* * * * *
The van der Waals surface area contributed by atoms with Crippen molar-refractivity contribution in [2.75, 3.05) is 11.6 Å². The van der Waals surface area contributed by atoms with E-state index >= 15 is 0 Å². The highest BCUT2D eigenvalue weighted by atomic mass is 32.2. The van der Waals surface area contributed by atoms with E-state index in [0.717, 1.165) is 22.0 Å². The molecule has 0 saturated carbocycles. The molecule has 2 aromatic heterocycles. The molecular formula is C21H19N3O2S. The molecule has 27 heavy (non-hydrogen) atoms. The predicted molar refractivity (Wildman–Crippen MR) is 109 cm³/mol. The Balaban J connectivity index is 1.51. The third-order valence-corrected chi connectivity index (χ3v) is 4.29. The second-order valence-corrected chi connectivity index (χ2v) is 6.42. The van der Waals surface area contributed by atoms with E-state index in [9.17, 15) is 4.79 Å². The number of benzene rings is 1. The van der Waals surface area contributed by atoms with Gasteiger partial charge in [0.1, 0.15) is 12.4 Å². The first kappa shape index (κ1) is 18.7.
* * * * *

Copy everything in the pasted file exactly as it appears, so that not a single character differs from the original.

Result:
The van der Waals surface area contributed by atoms with Crippen molar-refractivity contribution in [2.75, 3.05) is 11.6 Å². The van der Waals surface area contributed by atoms with E-state index >= 15 is 0 Å². The highest BCUT2D eigenvalue weighted by atomic mass is 32.2. The van der Waals surface area contributed by atoms with E-state index in [0.717, 1.165) is 22.0 Å². The molecule has 0 saturated carbocycles. The molecule has 2 aromatic heterocycles. The molecular formula is C21H19N3O2S. The molecule has 27 heavy (non-hydrogen) atoms. The predicted molar refractivity (Wildman–Crippen MR) is 109 cm³/mol. The Balaban J connectivity index is 1.51. The third-order valence-corrected chi connectivity index (χ3v) is 4.29. The second-order valence-corrected chi connectivity index (χ2v) is 6.42. The van der Waals surface area contributed by atoms with E-state index in [9.17, 15) is 4.79 Å². The number of benzene rings is 1. The van der Waals surface area contributed by atoms with Gasteiger partial charge in [0.1, 0.15) is 12.4 Å². The first kappa shape index (κ1) is 18.7.